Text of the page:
It's not always easy. Measuring how an animal 'feels' about its environment is awkward, at least.
Measurement alone is not enough.
We also need clear direction about how to respond when the evidence of our measuring shows animal welfare is being compromised.
This is about much more than blatant disregard for animal welfare that finishes up in court.
It is about how we ensure we intervene and remedy a situation when an indicator shows a deviation from acceptable expectations.
I look forward to hearing the suggestions of this workshop.
I think you will have a lot to contribute about performance auditing and how to measure compliance with minimum standards.
I want to hear your views about consumer assurance schemes.
Do they educate consumers about the real welfare issues in particular production systems?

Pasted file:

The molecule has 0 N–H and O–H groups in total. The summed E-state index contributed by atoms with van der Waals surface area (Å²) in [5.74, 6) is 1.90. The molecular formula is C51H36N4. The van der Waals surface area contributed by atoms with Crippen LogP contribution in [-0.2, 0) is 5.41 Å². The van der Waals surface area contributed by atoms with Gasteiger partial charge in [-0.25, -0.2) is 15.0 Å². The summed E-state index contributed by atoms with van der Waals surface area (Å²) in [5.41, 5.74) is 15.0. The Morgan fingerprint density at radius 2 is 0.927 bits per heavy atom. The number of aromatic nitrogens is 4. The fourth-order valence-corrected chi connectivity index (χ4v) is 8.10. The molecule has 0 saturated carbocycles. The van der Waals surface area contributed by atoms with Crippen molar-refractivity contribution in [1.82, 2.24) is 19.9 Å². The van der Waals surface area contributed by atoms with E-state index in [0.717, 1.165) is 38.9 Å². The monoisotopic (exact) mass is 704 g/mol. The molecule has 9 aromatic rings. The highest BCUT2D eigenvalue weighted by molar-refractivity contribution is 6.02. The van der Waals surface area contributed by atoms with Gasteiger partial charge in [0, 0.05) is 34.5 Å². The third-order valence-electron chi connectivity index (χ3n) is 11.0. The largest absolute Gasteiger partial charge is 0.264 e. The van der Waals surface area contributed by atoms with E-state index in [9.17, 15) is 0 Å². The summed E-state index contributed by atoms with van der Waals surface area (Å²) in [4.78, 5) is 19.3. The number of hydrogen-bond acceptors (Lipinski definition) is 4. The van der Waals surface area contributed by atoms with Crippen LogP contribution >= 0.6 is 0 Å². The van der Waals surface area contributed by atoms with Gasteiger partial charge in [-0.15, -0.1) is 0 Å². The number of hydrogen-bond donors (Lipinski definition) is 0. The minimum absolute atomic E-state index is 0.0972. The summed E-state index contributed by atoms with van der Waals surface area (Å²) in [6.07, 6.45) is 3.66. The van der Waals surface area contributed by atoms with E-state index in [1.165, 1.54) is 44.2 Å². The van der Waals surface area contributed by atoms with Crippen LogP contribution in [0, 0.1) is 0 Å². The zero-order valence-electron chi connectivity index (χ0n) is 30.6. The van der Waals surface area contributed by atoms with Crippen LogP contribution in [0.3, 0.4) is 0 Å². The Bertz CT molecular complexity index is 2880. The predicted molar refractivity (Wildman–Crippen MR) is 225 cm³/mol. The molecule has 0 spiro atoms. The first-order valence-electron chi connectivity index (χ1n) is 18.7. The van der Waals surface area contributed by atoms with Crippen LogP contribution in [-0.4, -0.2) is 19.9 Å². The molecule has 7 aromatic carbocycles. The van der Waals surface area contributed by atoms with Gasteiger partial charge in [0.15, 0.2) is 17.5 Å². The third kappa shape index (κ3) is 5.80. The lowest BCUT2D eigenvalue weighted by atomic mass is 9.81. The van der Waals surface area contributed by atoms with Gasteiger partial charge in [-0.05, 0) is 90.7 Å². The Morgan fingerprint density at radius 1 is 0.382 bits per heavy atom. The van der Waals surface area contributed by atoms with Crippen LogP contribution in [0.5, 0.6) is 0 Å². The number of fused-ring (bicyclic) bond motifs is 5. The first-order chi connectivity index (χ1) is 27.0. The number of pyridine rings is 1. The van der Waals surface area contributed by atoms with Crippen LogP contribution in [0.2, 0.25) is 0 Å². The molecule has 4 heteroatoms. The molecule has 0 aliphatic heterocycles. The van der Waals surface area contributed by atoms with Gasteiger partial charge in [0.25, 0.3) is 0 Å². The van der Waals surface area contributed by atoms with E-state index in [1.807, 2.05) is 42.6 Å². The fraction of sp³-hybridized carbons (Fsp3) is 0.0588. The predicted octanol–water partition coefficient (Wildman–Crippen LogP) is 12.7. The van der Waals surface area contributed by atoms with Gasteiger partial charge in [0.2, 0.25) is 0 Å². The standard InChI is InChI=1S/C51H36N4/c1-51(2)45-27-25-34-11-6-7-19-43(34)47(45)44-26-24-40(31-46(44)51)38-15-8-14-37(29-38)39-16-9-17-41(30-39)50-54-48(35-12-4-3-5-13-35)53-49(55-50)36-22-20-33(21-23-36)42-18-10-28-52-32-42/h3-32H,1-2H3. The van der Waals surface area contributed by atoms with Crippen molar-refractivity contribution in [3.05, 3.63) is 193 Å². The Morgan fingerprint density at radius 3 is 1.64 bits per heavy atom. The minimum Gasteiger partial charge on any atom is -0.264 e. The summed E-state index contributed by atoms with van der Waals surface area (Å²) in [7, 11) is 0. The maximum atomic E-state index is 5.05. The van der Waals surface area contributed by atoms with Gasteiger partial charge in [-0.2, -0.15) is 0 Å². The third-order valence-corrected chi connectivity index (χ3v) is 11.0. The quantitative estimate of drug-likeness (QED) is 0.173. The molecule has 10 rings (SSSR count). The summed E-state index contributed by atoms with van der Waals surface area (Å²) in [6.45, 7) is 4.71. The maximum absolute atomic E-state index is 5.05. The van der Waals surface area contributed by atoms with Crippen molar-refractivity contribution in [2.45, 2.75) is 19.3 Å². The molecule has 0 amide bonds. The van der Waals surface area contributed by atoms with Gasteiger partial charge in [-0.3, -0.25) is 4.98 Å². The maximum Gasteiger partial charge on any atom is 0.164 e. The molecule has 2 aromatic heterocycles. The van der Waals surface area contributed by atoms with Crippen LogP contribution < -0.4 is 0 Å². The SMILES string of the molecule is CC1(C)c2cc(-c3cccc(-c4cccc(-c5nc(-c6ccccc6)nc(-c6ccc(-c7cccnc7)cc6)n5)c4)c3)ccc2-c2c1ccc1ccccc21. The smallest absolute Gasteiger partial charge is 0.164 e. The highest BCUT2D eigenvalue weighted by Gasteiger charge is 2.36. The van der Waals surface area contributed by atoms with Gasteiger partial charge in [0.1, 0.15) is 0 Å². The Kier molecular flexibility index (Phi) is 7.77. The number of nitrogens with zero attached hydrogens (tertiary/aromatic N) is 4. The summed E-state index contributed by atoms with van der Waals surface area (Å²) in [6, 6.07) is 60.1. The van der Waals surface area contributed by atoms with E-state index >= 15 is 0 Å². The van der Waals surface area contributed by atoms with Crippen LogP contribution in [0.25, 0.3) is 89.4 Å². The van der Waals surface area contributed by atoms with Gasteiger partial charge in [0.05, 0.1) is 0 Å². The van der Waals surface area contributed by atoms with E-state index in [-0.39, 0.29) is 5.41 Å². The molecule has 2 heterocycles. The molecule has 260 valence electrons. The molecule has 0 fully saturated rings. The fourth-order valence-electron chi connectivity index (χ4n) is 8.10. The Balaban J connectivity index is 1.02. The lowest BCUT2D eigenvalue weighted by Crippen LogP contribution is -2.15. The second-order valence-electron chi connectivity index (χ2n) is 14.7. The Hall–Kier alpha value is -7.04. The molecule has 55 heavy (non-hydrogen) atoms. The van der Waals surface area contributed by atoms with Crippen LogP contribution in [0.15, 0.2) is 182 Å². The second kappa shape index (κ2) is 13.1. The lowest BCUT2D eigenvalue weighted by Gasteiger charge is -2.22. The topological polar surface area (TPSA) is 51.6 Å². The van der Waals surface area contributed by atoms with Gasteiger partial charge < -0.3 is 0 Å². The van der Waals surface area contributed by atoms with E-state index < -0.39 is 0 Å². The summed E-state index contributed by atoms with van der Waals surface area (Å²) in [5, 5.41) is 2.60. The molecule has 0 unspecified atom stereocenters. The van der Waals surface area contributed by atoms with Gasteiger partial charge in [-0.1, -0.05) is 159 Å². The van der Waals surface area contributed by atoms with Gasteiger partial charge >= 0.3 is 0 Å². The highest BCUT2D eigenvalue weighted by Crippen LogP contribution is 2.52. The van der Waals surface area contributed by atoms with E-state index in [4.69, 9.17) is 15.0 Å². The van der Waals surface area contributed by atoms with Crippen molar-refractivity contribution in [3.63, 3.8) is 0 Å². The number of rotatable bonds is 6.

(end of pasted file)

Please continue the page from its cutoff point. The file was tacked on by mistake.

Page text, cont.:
Are consumers simply relying on the reputation of the organisation giving the assurance, such as when the SPCA provides assurance about eggs - and is that robust enough?
New Zealand has a lot of standing globally in animal welfare matters.
Barry O'Neil of Biosecurity New Zealand was made president of the World Organisation for Animal Health.
David Bayvel, as Director of Animal Welfare, chaired the Permanent Animal Welfare Working Group of the OIE, the international organisation that looks at scientific veterinary information.
This tells me we have expertise and leadership to draw on and it should give us confidence about our progress forwards.
I would like to encourage everyone at this workshop to take a broad view of the issues.
The challenge to us is to look ahead and beyond day to day demands, to the future of animal welfare surveillance and assurance.
So I have much pleasure in formally declaring the workshop open and wish you every success as you get down to work.